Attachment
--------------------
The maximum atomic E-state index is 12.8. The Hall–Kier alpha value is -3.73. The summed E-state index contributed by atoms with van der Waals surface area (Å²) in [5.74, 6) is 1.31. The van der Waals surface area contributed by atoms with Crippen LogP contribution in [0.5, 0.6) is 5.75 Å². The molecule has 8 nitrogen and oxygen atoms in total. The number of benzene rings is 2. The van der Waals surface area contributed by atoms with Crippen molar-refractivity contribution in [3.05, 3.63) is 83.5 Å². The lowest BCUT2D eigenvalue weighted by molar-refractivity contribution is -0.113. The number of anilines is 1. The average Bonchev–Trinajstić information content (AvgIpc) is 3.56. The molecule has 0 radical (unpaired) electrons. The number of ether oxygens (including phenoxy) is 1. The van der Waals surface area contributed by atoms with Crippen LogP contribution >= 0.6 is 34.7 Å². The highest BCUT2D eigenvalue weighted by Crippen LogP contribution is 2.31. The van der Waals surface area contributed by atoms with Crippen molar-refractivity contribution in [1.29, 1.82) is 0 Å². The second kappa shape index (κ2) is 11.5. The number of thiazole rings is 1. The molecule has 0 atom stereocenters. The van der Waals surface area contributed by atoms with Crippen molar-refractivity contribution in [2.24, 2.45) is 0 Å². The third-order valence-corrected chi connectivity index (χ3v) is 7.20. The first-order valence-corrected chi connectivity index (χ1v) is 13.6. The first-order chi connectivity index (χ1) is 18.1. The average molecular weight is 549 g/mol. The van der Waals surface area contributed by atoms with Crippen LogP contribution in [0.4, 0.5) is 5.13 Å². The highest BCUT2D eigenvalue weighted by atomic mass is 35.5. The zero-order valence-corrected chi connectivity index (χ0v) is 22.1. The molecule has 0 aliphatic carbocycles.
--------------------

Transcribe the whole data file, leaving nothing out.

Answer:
The maximum atomic E-state index is 12.8. The Hall–Kier alpha value is -3.73. The summed E-state index contributed by atoms with van der Waals surface area (Å²) in [5.74, 6) is 1.31. The van der Waals surface area contributed by atoms with Crippen LogP contribution in [0.5, 0.6) is 5.75 Å². The molecule has 8 nitrogen and oxygen atoms in total. The number of benzene rings is 2. The van der Waals surface area contributed by atoms with Crippen molar-refractivity contribution in [3.05, 3.63) is 83.5 Å². The lowest BCUT2D eigenvalue weighted by molar-refractivity contribution is -0.113. The number of anilines is 1. The average Bonchev–Trinajstić information content (AvgIpc) is 3.56. The molecule has 0 radical (unpaired) electrons. The number of ether oxygens (including phenoxy) is 1. The van der Waals surface area contributed by atoms with Crippen LogP contribution >= 0.6 is 34.7 Å². The highest BCUT2D eigenvalue weighted by Crippen LogP contribution is 2.31. The van der Waals surface area contributed by atoms with Crippen molar-refractivity contribution in [1.29, 1.82) is 0 Å². The second kappa shape index (κ2) is 11.5. The number of thiazole rings is 1. The molecule has 0 atom stereocenters. The van der Waals surface area contributed by atoms with Crippen molar-refractivity contribution in [2.24, 2.45) is 0 Å². The third-order valence-corrected chi connectivity index (χ3v) is 7.20. The first-order valence-corrected chi connectivity index (χ1v) is 13.6. The first-order chi connectivity index (χ1) is 18.1. The average molecular weight is 549 g/mol. The van der Waals surface area contributed by atoms with Crippen LogP contribution in [0.4, 0.5) is 5.13 Å². The highest BCUT2D eigenvalue weighted by atomic mass is 35.5. The zero-order valence-corrected chi connectivity index (χ0v) is 22.1. The molecule has 0 aliphatic carbocycles.